Quick Looks: Research and Development to Support People with Limb Loss/Limb Difference

April is Limb Loss and Limb Difference Awareness Month. According to the Amputee Coalition, more than 2 million Americans are living with limb loss or limb difference, and about 28 million are at risk for amputation surgeries in any year due to injuries, infections, cancers, and other conditions. Pressure injuries are one type of injury that is a risk factor for amputation surgeries. These are injuries that can happen when force is applied to the surface of the skin, either constant pressure or a dragging force between the skin and another surface, and often happen over bony parts of the body like hips, heels, and ankles. People with diabetes and mobility disabilities may be at higher risk for pressure injuries. If these injuries become deep enough or infected, they can lead to amputations.

Research and development to support the independence of people with limb loss and limb difference includes innovative prosthetic controls like robotics and myoelectrics and interventions to treat phantom pain. There are also projects focused on monitoring for and preventing pressure injuries. Here is a quick look at some of the current research and development projects funded by NIDILRR in this area:


Multifunctional Robotic Assistive Arm (mR2A) for Activities of Daily Living Assistance. This Disability and Rehabilitation Research Project (DRRP) is developing a multifunctional robotic assistive arm that can be mounted on a mobile or fixed base with a set of grippers to assist with activities of daily living and mobility assistance for people with upper or lower limb dysfunction.

Lightweight and Affordable Soft Knee Exoskeletons to Enhance Independent Living for Broad Lower-Limb Disability Populations. This DRRP develops soft wearable exoskeletons and assistive control algorithms to monitor, augment, and compensate for the loss of gait function of people with lower limb disabilities.

Technologies to Evaluate and Advance Mobility and Manipulation (TEAMM) Rehabilitation Engineering Research Center (RERC). This RERC develops technologies to evaluate and advance mobility and manipulation for people with movement disabilities, including a novel prosthetic leg with powered and passive modes, and a low-cost prosthetic arm system targeted for individuals with amputation in low resourced communities.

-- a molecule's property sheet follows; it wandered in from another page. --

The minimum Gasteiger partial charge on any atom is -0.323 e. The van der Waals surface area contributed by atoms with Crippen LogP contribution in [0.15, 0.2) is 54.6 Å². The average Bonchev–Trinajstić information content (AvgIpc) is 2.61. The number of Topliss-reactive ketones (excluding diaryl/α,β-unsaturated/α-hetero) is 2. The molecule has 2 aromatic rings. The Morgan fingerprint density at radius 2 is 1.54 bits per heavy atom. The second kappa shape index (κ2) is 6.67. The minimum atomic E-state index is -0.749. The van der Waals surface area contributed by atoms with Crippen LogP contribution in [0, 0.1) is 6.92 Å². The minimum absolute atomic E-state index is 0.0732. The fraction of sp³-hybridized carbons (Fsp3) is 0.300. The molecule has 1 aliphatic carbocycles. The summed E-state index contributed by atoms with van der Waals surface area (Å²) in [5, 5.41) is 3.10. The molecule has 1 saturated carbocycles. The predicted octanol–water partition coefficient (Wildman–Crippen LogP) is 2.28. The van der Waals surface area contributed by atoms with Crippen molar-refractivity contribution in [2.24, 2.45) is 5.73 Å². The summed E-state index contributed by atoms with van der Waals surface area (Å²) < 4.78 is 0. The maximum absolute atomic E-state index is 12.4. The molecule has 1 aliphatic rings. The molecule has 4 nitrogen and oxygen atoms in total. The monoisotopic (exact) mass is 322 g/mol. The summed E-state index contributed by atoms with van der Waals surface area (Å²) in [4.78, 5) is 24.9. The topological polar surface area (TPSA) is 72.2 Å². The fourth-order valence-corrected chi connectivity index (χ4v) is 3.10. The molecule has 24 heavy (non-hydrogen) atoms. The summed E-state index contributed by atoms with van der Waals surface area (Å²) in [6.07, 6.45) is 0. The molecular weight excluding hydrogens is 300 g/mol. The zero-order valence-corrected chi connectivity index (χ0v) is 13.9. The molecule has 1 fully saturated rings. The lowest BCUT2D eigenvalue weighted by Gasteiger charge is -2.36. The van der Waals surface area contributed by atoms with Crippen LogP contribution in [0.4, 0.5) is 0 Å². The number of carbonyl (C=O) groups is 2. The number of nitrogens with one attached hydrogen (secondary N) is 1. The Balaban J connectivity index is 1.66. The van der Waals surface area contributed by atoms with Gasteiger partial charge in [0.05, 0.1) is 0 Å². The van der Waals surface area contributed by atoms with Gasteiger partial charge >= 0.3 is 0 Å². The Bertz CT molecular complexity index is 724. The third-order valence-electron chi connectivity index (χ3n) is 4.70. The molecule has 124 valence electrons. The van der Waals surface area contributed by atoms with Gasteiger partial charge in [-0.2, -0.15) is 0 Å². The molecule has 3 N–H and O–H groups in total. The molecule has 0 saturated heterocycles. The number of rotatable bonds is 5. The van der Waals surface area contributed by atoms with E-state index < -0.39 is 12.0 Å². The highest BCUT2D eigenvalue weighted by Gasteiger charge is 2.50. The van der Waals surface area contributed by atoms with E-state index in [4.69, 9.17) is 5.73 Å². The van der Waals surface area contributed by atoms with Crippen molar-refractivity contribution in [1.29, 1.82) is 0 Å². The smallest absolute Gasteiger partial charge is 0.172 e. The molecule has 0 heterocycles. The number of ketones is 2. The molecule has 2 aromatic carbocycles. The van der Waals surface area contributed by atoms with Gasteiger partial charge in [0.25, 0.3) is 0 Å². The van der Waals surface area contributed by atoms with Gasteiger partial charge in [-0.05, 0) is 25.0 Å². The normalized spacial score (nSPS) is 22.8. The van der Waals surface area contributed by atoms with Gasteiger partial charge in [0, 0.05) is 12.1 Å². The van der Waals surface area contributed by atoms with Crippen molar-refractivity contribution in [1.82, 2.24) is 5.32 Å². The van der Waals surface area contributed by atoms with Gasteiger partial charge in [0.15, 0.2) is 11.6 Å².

Rehabilitation Engineering Research Center on Patient-Centered, Home-Based Technologies to Assess and Treat Motor Impairment in Individuals with Neurologic Injury. This RERC promotes rehabilitation engineering-based devices, strategies, techniques, and interventions that can facilitate activity and mobility following neurologic injuries including wearable upper extremity exoskeletons.

Prosthetics and prosthetic controls

Development of a Myoelectric Implant for Intuitive Prosthesis Control. This Phase I Small Business Innovation Research (SBIR) project is developing software to work with an implantable device that listens to signals from muscles in an amputated limb to control a prosthesis.

High-Energy, Light-Weight Battery to Power Next Generation Wearable Assist Prosthetics. This Phase II SBIR project develops an increased life cycle, high-energy, cost-efficient prototype battery designed specifically to support the next generation of powered prosthetic devices.

The Bimodal Ankle for Mobility and Stability of Prosthesis Users. This Phase II SBIR develops and evaluates a prototype bimodal ankle prosthesis, which can provide flexibility for walking mobility and rigidity for standing stability for people with lower limb prostheses.

Toe Joint Articulation in Passive and Powered Prostheses for Enhancement of Walking and Long-Term Health. This Field Initiated Project improves the design of prosthetic feet, both passive and powered, to restore the biological toe function in a way that aids individuals with limb loss as they navigate various slopes, uneven terrain, and daily obstacles.

Pressure injury prevention

Improving Rehabilitation and Reducing Re-Occurrence of Diabetic Foot Ulcers by Shifting Plantar Pressure with Exo-Tendon and Exo-Skeletal Footwear Systems. This Phase II SBIR develops and commercializes novel exoskeleton footwear which reduces plantar loading, accelerates and improves rehabilitation after diabetic foot ulcers, and minimizes its reoccurrence to help people resume activities of daily living, remain employed and engaged in their communities, and prevent amputation.

Phantom pain

A Non-invasive Intervention (BreEStim) for Management of Phantom Limb Pain After Limb Amputation. This Field Initiated Project compares the effectiveness of an innovative intervention of breathing-controlled electrical stimulation to conventional electrical stimulation in management of neuropathic phantom limb pain in patients after traumatic and nontraumatic amputation of upper and lower limbs.

These are just a few of the current and completed projects supported by NIDILRR to research and develop prosthetics, robotics, and other solutions for people with limb loss and limb difference. Explore more projects or dive into the literature in our REHABDATA database!

This entry was posted in Project and tagged , , , , . Bookmark the permalink.

Leave a Reply

Fill in your details below or click an icon to log in:

WordPress.com Logo

You are commenting using your WordPress.com account. Log Out /  Change )

Twitter picture

You are commenting using your Twitter account. Log Out /  Change )

Facebook photo

You are commenting using your Facebook account. Log Out /  Change )

Connecting to %s

This site uses Akismet to reduce spam. Learn how your comment data is processed.